Boris Johnson calls for patience from Brits as country plots course back to normality

17 May 2020, 08:07

Boris Johnson speaks during PMQs on Wednesday
Boris Johnson speaks during PMQs on Wednesday. Picture: UK Parliament/Jessica Taylor

By Megan White

Boris Johnson has called for more patience from the nation as it plots a course back to normality, saying we must “move slowly at the right time.”

Writing in the Mail on Sunday, the Prime Minister said he is backing the British public's fortitude and common sense to help the country recover from coronavirus.

But he also acknowledged frustrations over Government plans for emerging from the coronavirus lockdown.

Read more: Education Secretary assures parents about sending children back to school amid union row

Restrictions in England have been eased - and the Government message softened from "stay at home" to "stay alert" - but Northern Ireland, Scotland and Wales have not followed suit.

With debate over reopening of schools and return to work raging, an Opinium survey released this weekend has shown public dissatisfaction with the Government's response to Covid-19 has overtaken approval for the first time.

Mr Johnson said he could "understand people will feel frustrated with some of the new rules" but urged Britons to remain patient so that the country "does not risk reversing the gains we have so far won in the fight against the virus".

"We are trying to do something that has never had to be done before - moving the country out of a full lockdown, in a way which is safe and does not risk sacrificing all of your hard work," he wrote.

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"I recognise what we are now asking is more complex than simply staying at home, but this is a complex problem and we need to trust in the good sense of the British people.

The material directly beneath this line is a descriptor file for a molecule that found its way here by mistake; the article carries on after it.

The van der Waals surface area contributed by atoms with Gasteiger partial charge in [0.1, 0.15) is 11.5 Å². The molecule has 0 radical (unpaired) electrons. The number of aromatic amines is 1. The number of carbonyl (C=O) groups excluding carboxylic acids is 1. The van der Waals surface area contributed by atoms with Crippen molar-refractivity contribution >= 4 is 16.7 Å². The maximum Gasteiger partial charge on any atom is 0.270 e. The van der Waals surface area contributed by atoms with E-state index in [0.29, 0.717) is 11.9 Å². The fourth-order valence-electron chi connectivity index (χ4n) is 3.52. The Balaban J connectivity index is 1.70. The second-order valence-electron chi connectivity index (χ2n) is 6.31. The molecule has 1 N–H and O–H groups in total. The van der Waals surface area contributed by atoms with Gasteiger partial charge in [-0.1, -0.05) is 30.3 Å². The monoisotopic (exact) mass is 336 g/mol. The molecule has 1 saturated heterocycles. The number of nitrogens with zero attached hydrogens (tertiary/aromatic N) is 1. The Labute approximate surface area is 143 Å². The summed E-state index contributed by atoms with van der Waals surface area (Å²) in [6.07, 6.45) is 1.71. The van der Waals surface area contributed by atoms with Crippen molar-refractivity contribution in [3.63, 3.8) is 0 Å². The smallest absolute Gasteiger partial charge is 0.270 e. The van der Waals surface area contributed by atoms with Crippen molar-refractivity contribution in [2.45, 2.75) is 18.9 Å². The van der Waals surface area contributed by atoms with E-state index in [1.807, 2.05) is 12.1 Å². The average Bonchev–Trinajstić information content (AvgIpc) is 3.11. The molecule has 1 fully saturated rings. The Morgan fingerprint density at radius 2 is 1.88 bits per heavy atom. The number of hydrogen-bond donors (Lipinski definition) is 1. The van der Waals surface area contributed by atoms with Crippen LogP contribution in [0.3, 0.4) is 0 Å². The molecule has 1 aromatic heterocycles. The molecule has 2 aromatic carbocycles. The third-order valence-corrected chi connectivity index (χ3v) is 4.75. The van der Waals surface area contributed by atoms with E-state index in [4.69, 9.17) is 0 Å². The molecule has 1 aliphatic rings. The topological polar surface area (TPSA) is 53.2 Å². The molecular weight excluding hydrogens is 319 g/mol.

"If we all stick at it, then we'll be able, gradually, to get rid of the complexities and the restrictions... but we must move slowly, and at the right time."

But the PM added: “Despite these efforts, we have to acknowledge we may need to live with this virus for some time to come.

“We need to find new ways to control the virus. We will do that through testing and tracing - testing individuals who have symptoms to see if they have the virus and tracing contacts who may have been infected.”

Only 39 per cent of Britons approve of the Government's response - down from 48 per cent a week ago - according to an Opinium survey of 2,005 adults on Wednesday and Thursday.

Those saying they disapproved rose from 36 per cent to 42 per cent.

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Adam Drummond, the head of political polling at Opinium, said it was the first time disapproval of the Government's handling of the crisis was higher than approval.

Mr Johnson has been warned he may cause a fracturing of national unity if he fails to listen to regional concerns about the easing of lockdown restrictions.

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